You may think me biased, being murdered myself. But my state of being has nothing to do with the curiosity toward my own species, if we can be called such. We do not go gentle, as your poet encourages, into that good night.
A dead girl walks the streets.
She hunts murderers. Child killers, much like the man who threw her body down a well three hundred years ago.
And when a strange boy bearing stranger tattoos moves into the neighborhood so, she discovers, does something else. And soon both will be drawn into the world of eerie doll rituals and dark Shinto exorcisms that will take them from American suburbia to the remote valleys and shrines of Aomori, Japan.
Because the boy has a terrifying secret – one that would just kill to get out.
The Girl from the Well is A YA Horror novel pitched as “Dexter” meets “The Grudge”, based on a well-loved Japanese ghost story.
I will be completely honest, I bought this book for the cover. I am a huge horror fan and I especially love Eastern horror films. They are psychological and I love ghosts. That said, I was excited to see a different rendition to a ghost story that reminded me of The Ring (a movie I remember and love).
Let’s begin with the narration of the book. Okiku is a spirit and our narrator. There are moments when the book has disjointed writing and moments when the book seems to be a regular third person versus a character observing what is happening. Honestly, none of that bothered me. The observing narrator reminded me of Nick Carroway in The Great Gatsby, a character I actually really liked. I find an observing narrator to be the closest reliable narrator you can have. They don’t tend to insert themselves into the story as the main character or the hero.
Okay, that may not be completely true in Okiku’s case, but I didn’t see her as the saving grace of the story. She was more of a force that helped the main characters, Tark and Callie. A tool, but a very powerful tool . . . who has feelings . . . and an obsession with numbers.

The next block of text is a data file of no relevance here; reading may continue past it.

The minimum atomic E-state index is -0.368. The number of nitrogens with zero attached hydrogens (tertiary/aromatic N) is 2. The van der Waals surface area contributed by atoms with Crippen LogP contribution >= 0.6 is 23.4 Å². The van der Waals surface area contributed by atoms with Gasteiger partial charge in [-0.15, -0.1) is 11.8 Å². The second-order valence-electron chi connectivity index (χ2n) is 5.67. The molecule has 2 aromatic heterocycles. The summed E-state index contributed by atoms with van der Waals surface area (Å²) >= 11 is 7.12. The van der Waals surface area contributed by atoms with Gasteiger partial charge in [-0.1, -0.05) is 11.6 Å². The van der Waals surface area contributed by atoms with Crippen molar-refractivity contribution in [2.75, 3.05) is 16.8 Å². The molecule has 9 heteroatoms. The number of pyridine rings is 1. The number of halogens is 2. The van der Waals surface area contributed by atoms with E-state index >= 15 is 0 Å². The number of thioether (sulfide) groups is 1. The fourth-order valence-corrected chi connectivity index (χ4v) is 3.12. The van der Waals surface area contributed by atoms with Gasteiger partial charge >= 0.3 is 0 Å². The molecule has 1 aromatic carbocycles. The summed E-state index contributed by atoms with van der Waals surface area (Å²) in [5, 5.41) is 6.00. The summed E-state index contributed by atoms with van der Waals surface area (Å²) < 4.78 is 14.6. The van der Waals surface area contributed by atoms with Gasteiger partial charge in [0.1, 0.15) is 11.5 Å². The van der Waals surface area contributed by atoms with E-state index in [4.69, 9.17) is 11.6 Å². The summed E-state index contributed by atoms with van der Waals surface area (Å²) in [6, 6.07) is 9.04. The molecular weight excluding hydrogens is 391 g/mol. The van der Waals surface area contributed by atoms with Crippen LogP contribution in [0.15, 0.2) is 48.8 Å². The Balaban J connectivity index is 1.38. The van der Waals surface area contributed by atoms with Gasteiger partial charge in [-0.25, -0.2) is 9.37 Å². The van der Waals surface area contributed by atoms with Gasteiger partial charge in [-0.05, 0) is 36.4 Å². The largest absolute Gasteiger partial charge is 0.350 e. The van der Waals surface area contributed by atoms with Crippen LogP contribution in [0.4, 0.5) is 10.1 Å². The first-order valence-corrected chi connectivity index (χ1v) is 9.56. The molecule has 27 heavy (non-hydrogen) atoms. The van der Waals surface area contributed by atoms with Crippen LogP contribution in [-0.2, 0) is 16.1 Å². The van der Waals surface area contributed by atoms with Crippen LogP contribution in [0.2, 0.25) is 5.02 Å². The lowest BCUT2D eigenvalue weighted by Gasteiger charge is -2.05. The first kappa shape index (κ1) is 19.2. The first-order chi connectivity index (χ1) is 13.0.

The number thing is important. Not only is Okiku’s backstory hinged on numbers, but she observes things in numbers. As I read, I found myself seeing the exact number of dolls, characters, spirits of dead children . . . the list goes on. In my opinion, it gave the world more depth and added to that disjointed, almost psychological, element to it. This book was a very visual story. The numbers helped with the imagery as much as the rest of the narration.
Tark, as a main character, is probably one of my most favorite of male leads. He reminds me a bit of Scott Tracey’s main character, Braden, in his Witch Eyes trilogy (a character near and dear in my heart). Tark is sarcastic, angry, and a very emo teen boy. He has a very good reason for it too. Not only did he almost get killed multiple times, he is also being shadowed by an evil spirit (not Okiku, though she starts too). I mean, you can’t really fault a person for being angsty and a bit of a shit when that’s going on.
To be honest, I love his snark. I could relate to both he and his cousin, Callie, but for different reasons. I loved the story, the Eastern inspiration, and the characters in this book. The writing was great in its disjointed splendor (which reminded me a bit like poetry). I was only halfway done when I bought the second book and I have a feeling I’ll be reading it very soon.